Last year, we replaced our TV. We didn’t get anything fancy – a smallish, flat screen TV. We didn’t need another TV. We already had one. But it was boxy and simply didn’t work in our living room. A reasonable purchase, right? Or does the fact that we had money to spend on a new TV mean that we have too much at our disposal? That we should have given that money to people that really needed it?
There are astonishing income disparities in the United States and between the United States and the world as a whole. According to Berkeley economist Emmanuel Saez, in 2007 the top decile of American earners made 49.7 percent of total wages, a level that's "higher than any other year since 1917 and even surpasses 1928, the peak of stock market bubble in the 'roaring' 1920s."* Most of us within the Carleton community probably do not think of ourselves as rich. When we think of rich people, we think of the likes of Bill Gates, Warren Buffet, LeBron James or Oprah Winfrey. And there’s no doubt that these people really are very rich. We are not like Gates, James or Winfrey. We are, however, people who upgrade their TVs to better suit their living rooms, or to be able to watch the NFL in HD.
Now take a moment to consider your income in relation to the rest of the world (or, if you don’t have an income yet, what you see yourself earning in 10 years). Suppose your gross annual income is $40 000 in your first job after college. According to this site, you will be amongst the richest 1% of people in the world and earn more than 36 times the median world income. Even if you gave 10% of your income to charity or other causes you deem worthy, you would still have earnings in the top 1.3% of the world, earning 33 times more than the median world income.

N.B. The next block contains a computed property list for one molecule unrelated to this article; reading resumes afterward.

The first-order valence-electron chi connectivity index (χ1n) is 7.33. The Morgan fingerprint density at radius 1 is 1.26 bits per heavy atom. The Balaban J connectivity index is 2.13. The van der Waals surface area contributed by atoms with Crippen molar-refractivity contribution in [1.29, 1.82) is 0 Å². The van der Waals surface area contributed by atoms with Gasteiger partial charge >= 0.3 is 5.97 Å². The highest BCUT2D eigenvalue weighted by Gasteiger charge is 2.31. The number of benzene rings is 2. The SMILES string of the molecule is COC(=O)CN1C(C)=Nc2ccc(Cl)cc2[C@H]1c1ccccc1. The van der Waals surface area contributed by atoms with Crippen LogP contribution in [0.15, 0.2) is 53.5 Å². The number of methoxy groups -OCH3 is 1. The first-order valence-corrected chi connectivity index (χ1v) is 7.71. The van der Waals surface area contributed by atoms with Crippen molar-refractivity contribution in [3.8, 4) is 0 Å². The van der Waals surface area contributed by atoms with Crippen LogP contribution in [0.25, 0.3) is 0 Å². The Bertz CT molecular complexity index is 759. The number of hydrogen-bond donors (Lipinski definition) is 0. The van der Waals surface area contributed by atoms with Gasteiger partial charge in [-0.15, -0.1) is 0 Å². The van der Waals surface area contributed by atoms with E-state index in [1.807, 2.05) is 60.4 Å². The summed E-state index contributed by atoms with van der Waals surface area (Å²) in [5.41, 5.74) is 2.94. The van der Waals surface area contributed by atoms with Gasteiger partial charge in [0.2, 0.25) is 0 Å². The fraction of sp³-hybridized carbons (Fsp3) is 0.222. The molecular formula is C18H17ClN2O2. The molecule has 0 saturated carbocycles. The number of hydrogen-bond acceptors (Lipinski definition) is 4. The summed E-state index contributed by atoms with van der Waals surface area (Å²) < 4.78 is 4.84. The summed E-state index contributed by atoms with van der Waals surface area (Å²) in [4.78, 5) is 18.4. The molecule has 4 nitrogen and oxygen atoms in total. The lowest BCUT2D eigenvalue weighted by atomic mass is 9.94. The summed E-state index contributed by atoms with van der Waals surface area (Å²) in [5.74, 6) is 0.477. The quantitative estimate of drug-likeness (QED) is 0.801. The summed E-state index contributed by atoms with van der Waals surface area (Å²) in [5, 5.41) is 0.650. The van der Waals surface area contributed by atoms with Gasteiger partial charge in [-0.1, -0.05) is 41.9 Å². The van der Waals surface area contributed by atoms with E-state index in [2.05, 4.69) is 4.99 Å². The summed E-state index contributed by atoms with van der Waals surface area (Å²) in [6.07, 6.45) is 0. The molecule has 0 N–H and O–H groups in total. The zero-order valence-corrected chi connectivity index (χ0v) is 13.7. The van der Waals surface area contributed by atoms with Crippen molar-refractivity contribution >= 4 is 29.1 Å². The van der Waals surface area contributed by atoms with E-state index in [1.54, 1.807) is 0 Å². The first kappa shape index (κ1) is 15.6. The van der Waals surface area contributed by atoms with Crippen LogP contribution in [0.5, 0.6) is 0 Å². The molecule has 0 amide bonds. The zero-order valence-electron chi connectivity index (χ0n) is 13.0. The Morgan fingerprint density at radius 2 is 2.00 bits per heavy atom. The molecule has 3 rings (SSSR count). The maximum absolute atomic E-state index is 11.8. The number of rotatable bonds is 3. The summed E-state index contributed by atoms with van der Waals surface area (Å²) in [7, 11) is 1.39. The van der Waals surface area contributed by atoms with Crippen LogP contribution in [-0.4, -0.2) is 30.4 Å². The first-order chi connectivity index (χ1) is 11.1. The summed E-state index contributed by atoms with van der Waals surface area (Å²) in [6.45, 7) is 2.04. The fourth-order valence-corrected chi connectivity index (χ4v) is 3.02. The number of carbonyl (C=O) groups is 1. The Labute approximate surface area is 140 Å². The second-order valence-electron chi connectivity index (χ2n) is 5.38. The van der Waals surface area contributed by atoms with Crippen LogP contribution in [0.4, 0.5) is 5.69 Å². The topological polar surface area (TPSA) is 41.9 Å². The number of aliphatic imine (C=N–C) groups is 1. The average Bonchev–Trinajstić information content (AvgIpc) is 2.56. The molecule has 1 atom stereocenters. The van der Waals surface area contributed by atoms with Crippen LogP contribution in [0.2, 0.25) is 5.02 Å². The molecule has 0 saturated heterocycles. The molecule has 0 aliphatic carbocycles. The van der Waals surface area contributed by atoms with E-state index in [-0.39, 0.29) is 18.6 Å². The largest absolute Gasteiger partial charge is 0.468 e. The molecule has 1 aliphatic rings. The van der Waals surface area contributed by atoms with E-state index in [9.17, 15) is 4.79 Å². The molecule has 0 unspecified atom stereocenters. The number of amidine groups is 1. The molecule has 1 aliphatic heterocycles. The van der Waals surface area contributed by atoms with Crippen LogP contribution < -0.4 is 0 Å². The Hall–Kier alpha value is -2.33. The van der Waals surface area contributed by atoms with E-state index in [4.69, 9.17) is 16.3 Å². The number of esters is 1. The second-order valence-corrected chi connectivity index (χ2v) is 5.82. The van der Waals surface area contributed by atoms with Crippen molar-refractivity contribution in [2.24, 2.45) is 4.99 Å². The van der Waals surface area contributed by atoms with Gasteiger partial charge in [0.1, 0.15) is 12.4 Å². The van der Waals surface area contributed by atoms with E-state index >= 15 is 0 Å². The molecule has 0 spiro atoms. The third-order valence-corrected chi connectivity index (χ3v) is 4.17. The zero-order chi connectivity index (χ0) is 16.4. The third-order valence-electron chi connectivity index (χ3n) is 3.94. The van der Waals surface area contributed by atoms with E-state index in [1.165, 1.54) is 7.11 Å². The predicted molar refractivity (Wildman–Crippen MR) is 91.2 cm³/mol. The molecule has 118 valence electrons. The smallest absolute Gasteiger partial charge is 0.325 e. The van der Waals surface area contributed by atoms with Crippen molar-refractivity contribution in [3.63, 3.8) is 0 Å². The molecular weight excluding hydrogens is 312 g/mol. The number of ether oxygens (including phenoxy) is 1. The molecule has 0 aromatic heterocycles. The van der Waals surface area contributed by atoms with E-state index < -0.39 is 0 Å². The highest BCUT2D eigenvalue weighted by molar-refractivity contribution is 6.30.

In light of these figures, doesn’t it make sense to say that we are indeed rich? And does it also suggest that we may have too much money if giving away 10% of our income barely affects our standing in the world? Do we have an obligation to give away some of our wealth? By some standards, we are not rich. But by others, we are very rich. And so we want to know:
How rich is too rich?
(Engaging in ethical reflection is its own reward. But so is the $20 gift certificate to the Carleton bookstore we will randomly give to one lucky commenter. So join in!)
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